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Christopher Fowler
Posted in
Books
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I've no doubt that writers' block is real but the name covers a host of symptoms. As someone who has been linguistically incontinent since age six I was never able to understand how some writers could complain of bunged-up word pipes. It seems such a vague condition. Block just means you're unable to write for any number of reasons. Edmund Crispin, one of my favourite Golden Age authors, stopped…
23 comments
Christopher Fowler
Posted in
Books
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For some time now writer and editor Martin Edwards has been unearthing rarely seen crime gems from the British Library, and looking at the history of the British crime novel in volumes like 'The Story of Classic Crime in 100 Books' and 'The Golden Age of Murder', the latter concerning the badly behaved author-members of the Golden Age's exclusive Detection Club. PD James felt that you could better…
19 comments
Christopher Fowler
Posted in
Reading & Writing
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When it came to filling in the Crime Writer's Association form for which sub-genre of crime I wrote in, I had to stop and think for a minute. I suddenly felt like Hamlet and the players discussing types of play; comedy-pastoral-allegorical and so on. What was I? Not procedural, that's for sure, not cosies either, thank you very much. All I could come up with was 'mystery', and surprisingly, that…
6 comments
Christopher Fowler
Posted in
Bryant & May
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Mystery authors can be tricksters; some of us like to hide puzzles, jokes and references inside our books - we can't resist it. Musicians do it all the time, and I've been doing it for years in the Bryant & May books. The most obvious joke is the names of the detectives, which were taken from a matchbox (this will be made more explicit in an upcoming volume of Bryant & May short stories exploring…
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Christopher Fowler
Posted in
Bryant & May
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Don't believe that publishers spend their time waiting for authors to deliver. Much of our lives are spent waiting for publishers to decide. While I'm in a holding pattern over the fate of Bryant & May, and a number of other works, here's a Q&A I did recently about writing. 'The Bleeding Heart is the eleventh outing for your detectives and they're still going strong. A couple of elderly and grumpy…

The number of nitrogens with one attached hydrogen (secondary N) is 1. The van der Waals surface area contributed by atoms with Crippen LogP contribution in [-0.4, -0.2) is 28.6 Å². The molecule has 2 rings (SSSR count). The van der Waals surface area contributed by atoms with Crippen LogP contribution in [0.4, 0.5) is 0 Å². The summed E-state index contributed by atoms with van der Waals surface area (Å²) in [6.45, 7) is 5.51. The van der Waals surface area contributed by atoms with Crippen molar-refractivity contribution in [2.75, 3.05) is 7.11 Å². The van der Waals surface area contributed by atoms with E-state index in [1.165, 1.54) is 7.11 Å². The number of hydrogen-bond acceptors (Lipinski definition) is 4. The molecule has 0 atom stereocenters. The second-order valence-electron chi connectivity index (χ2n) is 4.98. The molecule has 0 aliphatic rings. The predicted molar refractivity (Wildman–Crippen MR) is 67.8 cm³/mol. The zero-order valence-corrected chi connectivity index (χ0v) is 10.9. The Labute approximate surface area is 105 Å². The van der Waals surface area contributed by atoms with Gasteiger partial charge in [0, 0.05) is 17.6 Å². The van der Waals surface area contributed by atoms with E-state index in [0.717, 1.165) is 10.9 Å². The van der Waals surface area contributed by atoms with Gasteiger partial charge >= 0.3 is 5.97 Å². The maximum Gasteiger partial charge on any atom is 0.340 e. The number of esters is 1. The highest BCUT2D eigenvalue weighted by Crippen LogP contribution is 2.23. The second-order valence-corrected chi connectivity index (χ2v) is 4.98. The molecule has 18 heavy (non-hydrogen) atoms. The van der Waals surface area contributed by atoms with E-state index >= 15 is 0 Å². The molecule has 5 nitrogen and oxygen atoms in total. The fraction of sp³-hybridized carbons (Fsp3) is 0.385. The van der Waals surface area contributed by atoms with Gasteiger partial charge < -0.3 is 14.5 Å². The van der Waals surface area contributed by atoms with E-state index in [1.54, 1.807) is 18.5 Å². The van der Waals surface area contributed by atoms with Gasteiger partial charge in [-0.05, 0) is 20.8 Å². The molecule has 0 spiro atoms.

13 comments
Christopher Fowler
Posted in
Reading & Writing
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Robert Bruce Montgomery, born 1921, was the organist and choirmaster of St John's College, Oxford. This spirited, funny man turned to composing movie music and wrote six scores for the 'Carry On' films. He also wrote the Gervase Fen books, eleven joyous volumes, all but one of which were produced between 1945 and 1951. The first set the tone for what was to follow. Fen is Professor of English…
9 comments
Christopher Fowler
Posted in
Reading & Writing
I have to review a lot of thrillers. Many start out with a paragraph describing the weather. They go in the bin. Others starts with a cop pulling on a cigarette and staring at a dead body. Just as predictable as the weather - bin. But it shouldn't be like this, particularly in a thriller. You should be grabbed and dragged into the story from the outset. Here are five good openings, picked at…
8 comments
Christopher Fowler
There's been a lot of talk recently about awards going to books with comedy elements. The Booker, always famously po-faced about its selections, is lightening up - so is comedy finally to be accepted as a valid artistic tool? I'm a proud past winner of the Last Laugh award for the year's best comedy crime novel, because the Bryant & May books have funny elements - but let's be careful here. The…
8 comments

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